On low-mass herbage, dairy cows try to maintain herbage intake by increasing grazing time, but in the presence of a very short sward cows are unable to fully compensate the reduction of intake rate and the total daily intake is reduced (Peyraud and Delagarde, 2013). Decreasing HA from 25 to 17 kg DM cow-1 d-1, did not reduces herbage DMI and total DMI (P > 0.05) (Table 3). This is consistent with milk production and with the similar intake of nutrients, in quantity and quality found for both HA (Tables 4, 2, and 1, respectively). In addition, supplementary preserved forages such as grass silage and concentrates are needed to maintain total DMI when offered as buffer food for a short period of the day. The grazing dairy cow responds by adjusting its eating behavior in terms of bite rate, chewing rate, bite mass, and intake rate to satisfy its nutritional requirements under circumstances imposed by herbage, management and environment (Pulido and Leaver, 2001). The total grazing time (195 and 245 min d-1 for low and high HA, respectively) and grazing time during day light (148, 213 min d-1, for low and high HA, respectively) were different (P < 0.05). The remaining time was used in the remaining activities, such eating supplement, milking and idling. In contrast, grazing time is normally around 450 or 320 min d-1 in dairy cows producing 15-25 kg milk d-1 under rotational grazing in spring or in autumn (Pulido et al., 2010; Schöbitz et al., 2013). The grazing time recorded in the present study was also lower than reported by Kennedy et al. (2011), Hernandez-Mendo and Leaver (2004), and Pérez-Prieto et al. (2011a) for dairy cows under restricted access time at herbage, and receiving conserved forages (maize silage or grass silage). This difference could be due to greater pre-grazing herbage mass in their works, which probably increased the willingness of the cows for grazing. The lower grazing time for both HA offered in this research could be consequence of dairy cows stop grazing due to a physical limitation imposed by the herbage; since they cannot easily graze due to the reduced height of the herbage (Pérez-Prieto et al., 2011a). Grazing time does not appear as an adjustable variable to increasing herbage intake of dairy cows grazing on low herbage mass. The changes in the eating behavior could be observed in the cows grazing on the low HA (Table 3), showing lower grazing time than the time needed by those grazing on the high HA.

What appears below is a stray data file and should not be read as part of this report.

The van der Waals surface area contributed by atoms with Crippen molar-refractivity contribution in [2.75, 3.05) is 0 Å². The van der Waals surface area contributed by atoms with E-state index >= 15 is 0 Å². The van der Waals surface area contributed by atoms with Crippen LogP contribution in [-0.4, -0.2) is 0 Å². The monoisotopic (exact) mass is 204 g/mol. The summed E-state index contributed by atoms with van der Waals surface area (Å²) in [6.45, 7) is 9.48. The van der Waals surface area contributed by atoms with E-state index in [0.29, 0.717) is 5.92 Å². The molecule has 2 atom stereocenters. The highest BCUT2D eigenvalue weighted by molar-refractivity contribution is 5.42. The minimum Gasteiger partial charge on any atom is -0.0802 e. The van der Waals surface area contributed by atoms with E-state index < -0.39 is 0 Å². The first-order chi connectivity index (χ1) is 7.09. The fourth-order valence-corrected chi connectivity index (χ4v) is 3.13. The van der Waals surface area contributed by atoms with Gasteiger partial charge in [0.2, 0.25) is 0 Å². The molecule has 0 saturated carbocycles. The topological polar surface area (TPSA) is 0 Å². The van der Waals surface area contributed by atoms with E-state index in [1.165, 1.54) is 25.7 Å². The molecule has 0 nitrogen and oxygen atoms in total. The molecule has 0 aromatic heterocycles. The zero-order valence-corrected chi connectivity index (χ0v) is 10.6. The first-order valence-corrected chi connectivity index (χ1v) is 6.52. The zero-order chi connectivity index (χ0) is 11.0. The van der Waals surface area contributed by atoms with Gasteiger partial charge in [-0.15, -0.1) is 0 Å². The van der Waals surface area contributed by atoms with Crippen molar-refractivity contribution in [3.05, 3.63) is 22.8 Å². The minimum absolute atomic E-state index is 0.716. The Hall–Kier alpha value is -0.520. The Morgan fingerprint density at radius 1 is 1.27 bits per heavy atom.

Winter grazing herbage allowance (HA) can be directly related to farmer decision; where offering a high HA could constitute a waste of resources and may increase the need for herbage and land; this intervention seems to be much less attractive when the sensible objective is to increase milk production per hectare. The present study concluded that a lower HA in dairy cows grazing two winter HA showed a better herbage utilization, greater milk and milk solid productions per hectare, without affecting milk production per cow or the energy and protein metabolic status of the cows. Under winter grazing, decreasing HA decreased the willingness of the cow for grazing, without affecting herbage intake and milk production per cow.


This project was financed by FONDECYT 1100513.


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Received: 3 March 2015
Accepted: 3 September 2015